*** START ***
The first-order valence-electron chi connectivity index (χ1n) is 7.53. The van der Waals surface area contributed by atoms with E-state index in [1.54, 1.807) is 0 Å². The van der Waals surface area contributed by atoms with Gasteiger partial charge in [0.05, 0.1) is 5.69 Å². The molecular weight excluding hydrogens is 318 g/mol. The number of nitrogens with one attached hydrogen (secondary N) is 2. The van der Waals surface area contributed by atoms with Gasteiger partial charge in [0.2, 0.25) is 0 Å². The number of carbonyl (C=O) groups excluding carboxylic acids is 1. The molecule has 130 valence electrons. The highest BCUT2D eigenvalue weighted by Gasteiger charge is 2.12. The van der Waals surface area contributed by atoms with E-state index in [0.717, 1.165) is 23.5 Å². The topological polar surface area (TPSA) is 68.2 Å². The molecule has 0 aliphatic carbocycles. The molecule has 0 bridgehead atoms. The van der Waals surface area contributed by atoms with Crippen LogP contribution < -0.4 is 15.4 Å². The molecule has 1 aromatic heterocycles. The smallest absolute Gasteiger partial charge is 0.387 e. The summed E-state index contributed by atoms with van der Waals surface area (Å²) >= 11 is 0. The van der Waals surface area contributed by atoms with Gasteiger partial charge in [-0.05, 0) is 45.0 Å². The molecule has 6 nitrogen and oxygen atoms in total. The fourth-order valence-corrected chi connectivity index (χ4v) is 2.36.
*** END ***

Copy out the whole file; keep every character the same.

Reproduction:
The first-order valence-electron chi connectivity index (χ1n) is 7.53. The van der Waals surface area contributed by atoms with E-state index in [1.54, 1.807) is 0 Å². The van der Waals surface area contributed by atoms with Gasteiger partial charge in [0.05, 0.1) is 5.69 Å². The molecular weight excluding hydrogens is 318 g/mol. The number of nitrogens with one attached hydrogen (secondary N) is 2. The van der Waals surface area contributed by atoms with Gasteiger partial charge in [0.2, 0.25) is 0 Å². The number of carbonyl (C=O) groups excluding carboxylic acids is 1. The molecule has 130 valence electrons. The highest BCUT2D eigenvalue weighted by Gasteiger charge is 2.12. The van der Waals surface area contributed by atoms with E-state index in [0.717, 1.165) is 23.5 Å². The topological polar surface area (TPSA) is 68.2 Å². The molecule has 0 aliphatic carbocycles. The molecule has 0 bridgehead atoms. The van der Waals surface area contributed by atoms with Crippen LogP contribution < -0.4 is 15.4 Å². The molecule has 1 aromatic heterocycles. The smallest absolute Gasteiger partial charge is 0.387 e. The summed E-state index contributed by atoms with van der Waals surface area (Å²) >= 11 is 0. The van der Waals surface area contributed by atoms with Gasteiger partial charge in [-0.05, 0) is 45.0 Å². The molecule has 6 nitrogen and oxygen atoms in total. The fourth-order valence-corrected chi connectivity index (χ4v) is 2.36.